It can be hard to judge central bank actions as they are happening, but are there any examples from history where a central bank deviated from price stability and was later vindicated? Maybe, but no examples spring to mind. The Great Depression looks like #3 to me, as does the period of 1970s inflation. Is the argument that #3 may be common in the past, but not anymore?

Institutional reasons
Everyone is rational, but that does not mean their actions are not stupid in the broader sense. A criminal may rob a bank which is rational, but as a society we do and should wring our hands to figure out ways to prevent that from happening. Pete Leeson has written some fascinating papers showing how a wide variety of seemingly crazy behavior is actually rational in the microeconomic sense. I suppose I could be convinced that the bureaucrat’s actions are narrowly rational, but that does not mean economists should not call them out. When a thief robs a bank, normal people understand that it is harmful to society as a whole, but if a central banker screws things up, people won’t actually know that it was bad unless other economists call them out.

Credibility and Time Consistency
Time consistency sometimes rears its head as a reason why central banks must do stupid things from time to time. Just to get it out of the way: I don’t think past central banks can bind future central banks. But I don’t think there is any sane target which requires them to do so. If you want to target inflation, just target inflation in every time period. As long as the target itself is politically popular and the economists deems it reasonable, Bob’s your uncle.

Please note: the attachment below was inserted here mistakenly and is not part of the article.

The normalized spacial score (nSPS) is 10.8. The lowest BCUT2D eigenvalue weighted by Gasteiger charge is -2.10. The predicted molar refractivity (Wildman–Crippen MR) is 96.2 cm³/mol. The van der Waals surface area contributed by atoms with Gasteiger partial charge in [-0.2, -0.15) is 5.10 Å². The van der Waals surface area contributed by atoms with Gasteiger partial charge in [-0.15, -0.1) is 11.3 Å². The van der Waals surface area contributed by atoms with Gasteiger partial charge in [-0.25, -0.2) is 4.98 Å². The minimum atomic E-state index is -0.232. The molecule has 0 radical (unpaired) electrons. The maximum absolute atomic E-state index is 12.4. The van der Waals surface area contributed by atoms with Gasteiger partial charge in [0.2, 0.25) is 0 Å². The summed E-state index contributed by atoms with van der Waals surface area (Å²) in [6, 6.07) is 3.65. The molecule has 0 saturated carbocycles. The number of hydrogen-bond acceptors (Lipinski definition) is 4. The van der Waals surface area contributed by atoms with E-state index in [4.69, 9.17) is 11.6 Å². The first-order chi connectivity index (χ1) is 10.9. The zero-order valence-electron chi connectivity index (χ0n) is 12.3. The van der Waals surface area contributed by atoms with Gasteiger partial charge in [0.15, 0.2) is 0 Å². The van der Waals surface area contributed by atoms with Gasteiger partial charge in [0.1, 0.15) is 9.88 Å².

Central banks mostly spend institutional capital defending themselves in the wake of their own screw-ups. Imagine a central bank that held inflation at 2% and has done so as long as anyone can remember. What, precisely, would such a central bank need institutional capital for? It’s not until they have a year with 10% inflation that they need institutional capital to convince people they’ll get it right in the future. Is it radical to suggest that a central bank should gain institutional capital when it does good things?

Where do we go from here?
This is where the economics profession has a role to play. We must not let central bankers get away with bad decisions and say “maybe they had a secret good reason for it.” I agree with Scott Sumner (I can’t find a link) that central banks generally go with the mainstream opinion for macroeconomic policy. If 90% of macroeconomists agree with a policy, that’s what they’ll do. But if we let them get away with it, they’ll never learn.

Further reading
Cowen on why the Swiss broke the peg
Sumner calls it how he sees it
Francis Cappola on how bad breaking the peg was
Maybe it was for balance sheet reasons. Sounds like a good argument for nationalization to me. A central bank shouldn’t care what its balance sheet is.